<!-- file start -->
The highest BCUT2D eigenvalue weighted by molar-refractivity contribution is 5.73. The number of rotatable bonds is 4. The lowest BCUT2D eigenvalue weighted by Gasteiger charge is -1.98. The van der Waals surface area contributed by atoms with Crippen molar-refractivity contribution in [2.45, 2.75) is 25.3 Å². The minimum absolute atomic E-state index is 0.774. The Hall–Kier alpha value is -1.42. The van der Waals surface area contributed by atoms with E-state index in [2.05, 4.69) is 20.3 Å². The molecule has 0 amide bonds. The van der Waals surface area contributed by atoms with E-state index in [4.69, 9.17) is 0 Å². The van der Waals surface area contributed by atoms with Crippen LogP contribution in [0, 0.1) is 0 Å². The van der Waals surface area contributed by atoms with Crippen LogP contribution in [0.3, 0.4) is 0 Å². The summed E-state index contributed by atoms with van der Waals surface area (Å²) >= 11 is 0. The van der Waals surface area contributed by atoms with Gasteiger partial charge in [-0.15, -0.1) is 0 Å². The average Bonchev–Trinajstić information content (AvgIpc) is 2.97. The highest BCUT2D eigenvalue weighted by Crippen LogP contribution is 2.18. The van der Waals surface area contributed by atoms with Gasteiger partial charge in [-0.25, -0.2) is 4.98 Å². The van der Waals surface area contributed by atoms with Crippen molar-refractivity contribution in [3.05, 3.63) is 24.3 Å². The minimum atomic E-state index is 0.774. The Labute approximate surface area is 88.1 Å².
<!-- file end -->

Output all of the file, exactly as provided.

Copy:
The highest BCUT2D eigenvalue weighted by molar-refractivity contribution is 5.73. The number of rotatable bonds is 4. The lowest BCUT2D eigenvalue weighted by Gasteiger charge is -1.98. The van der Waals surface area contributed by atoms with Crippen molar-refractivity contribution in [2.45, 2.75) is 25.3 Å². The minimum absolute atomic E-state index is 0.774. The Hall–Kier alpha value is -1.42. The van der Waals surface area contributed by atoms with E-state index in [2.05, 4.69) is 20.3 Å². The molecule has 0 amide bonds. The van der Waals surface area contributed by atoms with E-state index in [4.69, 9.17) is 0 Å². The van der Waals surface area contributed by atoms with Crippen LogP contribution in [0, 0.1) is 0 Å². The van der Waals surface area contributed by atoms with Crippen LogP contribution in [0.3, 0.4) is 0 Å². The summed E-state index contributed by atoms with van der Waals surface area (Å²) >= 11 is 0. The van der Waals surface area contributed by atoms with Gasteiger partial charge in [-0.15, -0.1) is 0 Å². The average Bonchev–Trinajstić information content (AvgIpc) is 2.97. The highest BCUT2D eigenvalue weighted by Crippen LogP contribution is 2.18. The van der Waals surface area contributed by atoms with Gasteiger partial charge in [-0.25, -0.2) is 4.98 Å². The van der Waals surface area contributed by atoms with Crippen molar-refractivity contribution in [3.05, 3.63) is 24.3 Å². The minimum atomic E-state index is 0.774. The Labute approximate surface area is 88.1 Å².